Not sure hardware can ever be open source any more than in name. You have to pay to copy hardware. It's like calling moon rocks open source, but then there's the shipping.

    In terms of open source affecting progress, how many breakthroughs are still being made in operating systems, databases, web browsers, & web servers? That stuff got germane real fast. Then there's the famous example of everyone who wants a feature getting their feature.


    That's true open source. More project management and leadership can fix anything, but then you're not open source anymore.

    It would be a good excercise to go cold turkey & make the Ardupilot system do everything on Linux it does in Windows. No Labview, .NET, Windows, Eagle, or X Plane hacks. Just pure open source from the operating system up.
  • Yes, you are correct. But much like a relay race, one person runs while the rest of the team waits. I don't have a solution to make things work better. It just requires project management.....
  • Admin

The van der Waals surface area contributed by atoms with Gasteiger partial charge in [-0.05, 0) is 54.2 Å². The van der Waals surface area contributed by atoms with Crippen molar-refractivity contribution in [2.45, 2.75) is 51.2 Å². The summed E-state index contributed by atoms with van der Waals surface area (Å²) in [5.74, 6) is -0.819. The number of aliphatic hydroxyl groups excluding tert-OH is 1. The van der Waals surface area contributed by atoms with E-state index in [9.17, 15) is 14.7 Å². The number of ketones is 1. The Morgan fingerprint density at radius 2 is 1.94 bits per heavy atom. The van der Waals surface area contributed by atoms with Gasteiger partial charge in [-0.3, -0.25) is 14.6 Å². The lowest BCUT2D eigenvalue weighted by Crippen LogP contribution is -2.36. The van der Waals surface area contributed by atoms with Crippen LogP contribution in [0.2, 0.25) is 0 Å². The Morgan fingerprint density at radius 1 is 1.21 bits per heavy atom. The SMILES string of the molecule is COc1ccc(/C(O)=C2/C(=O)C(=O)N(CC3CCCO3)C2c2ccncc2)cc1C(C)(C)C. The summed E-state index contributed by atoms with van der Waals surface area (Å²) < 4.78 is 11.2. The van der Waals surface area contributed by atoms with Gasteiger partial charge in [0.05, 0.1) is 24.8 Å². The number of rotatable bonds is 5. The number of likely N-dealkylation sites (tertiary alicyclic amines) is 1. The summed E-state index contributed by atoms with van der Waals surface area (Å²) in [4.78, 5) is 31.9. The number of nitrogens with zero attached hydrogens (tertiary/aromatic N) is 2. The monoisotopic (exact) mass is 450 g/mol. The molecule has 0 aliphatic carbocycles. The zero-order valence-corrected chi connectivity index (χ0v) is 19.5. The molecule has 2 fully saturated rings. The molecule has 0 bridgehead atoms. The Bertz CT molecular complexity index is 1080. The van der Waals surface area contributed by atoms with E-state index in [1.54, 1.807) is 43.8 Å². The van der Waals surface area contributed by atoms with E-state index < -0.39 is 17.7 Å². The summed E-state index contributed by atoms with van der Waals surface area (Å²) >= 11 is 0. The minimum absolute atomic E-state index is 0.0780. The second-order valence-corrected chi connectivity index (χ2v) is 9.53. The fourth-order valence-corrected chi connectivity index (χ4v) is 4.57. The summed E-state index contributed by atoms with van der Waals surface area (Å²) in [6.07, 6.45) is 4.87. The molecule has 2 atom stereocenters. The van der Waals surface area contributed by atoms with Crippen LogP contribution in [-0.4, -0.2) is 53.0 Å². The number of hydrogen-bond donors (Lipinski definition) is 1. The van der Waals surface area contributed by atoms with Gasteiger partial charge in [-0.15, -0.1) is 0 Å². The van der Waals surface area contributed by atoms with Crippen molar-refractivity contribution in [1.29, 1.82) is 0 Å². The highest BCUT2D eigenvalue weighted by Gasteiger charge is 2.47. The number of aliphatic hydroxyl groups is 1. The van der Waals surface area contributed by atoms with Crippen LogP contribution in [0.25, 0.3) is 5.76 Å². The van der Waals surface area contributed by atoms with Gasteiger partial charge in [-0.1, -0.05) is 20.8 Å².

@Happy , IMHO relay race gets you even further/distance than single racer. You might have stopped working coz there was only one development thread but as in case here in this forum, the development of other support/ancillary components like GCS , logging, display softwares, replacement/alternate, protocol testing, documentatio, product testing were/are being done in parallel and therefore many more things got developed faster(development cycle). Not every participant is good with one part (or complete) of product development and so if you were to develop every part of a complete project/product , it would definatly be slow due to depencies as in case you refered. ,also a single developer might over look few bugs,issues etc and so for him/her to debug the whole software would take couple of revisions which in turns equates to the same amount of time you refer to as " move forward slowly". Progress in this case IMHO should be not be calculated/deduced as one individual developers's attention/time spent to development process. While you were waiting for Jordi's part to come , the project/ source for config tool Progressed. Don't you agree. Cheers:)
  • It might be most honest to directly admit that Open Source is a means to circumvent Laws.

    Which laws? FCC, Weapons Exports, FAA, Patents, and taxes etc...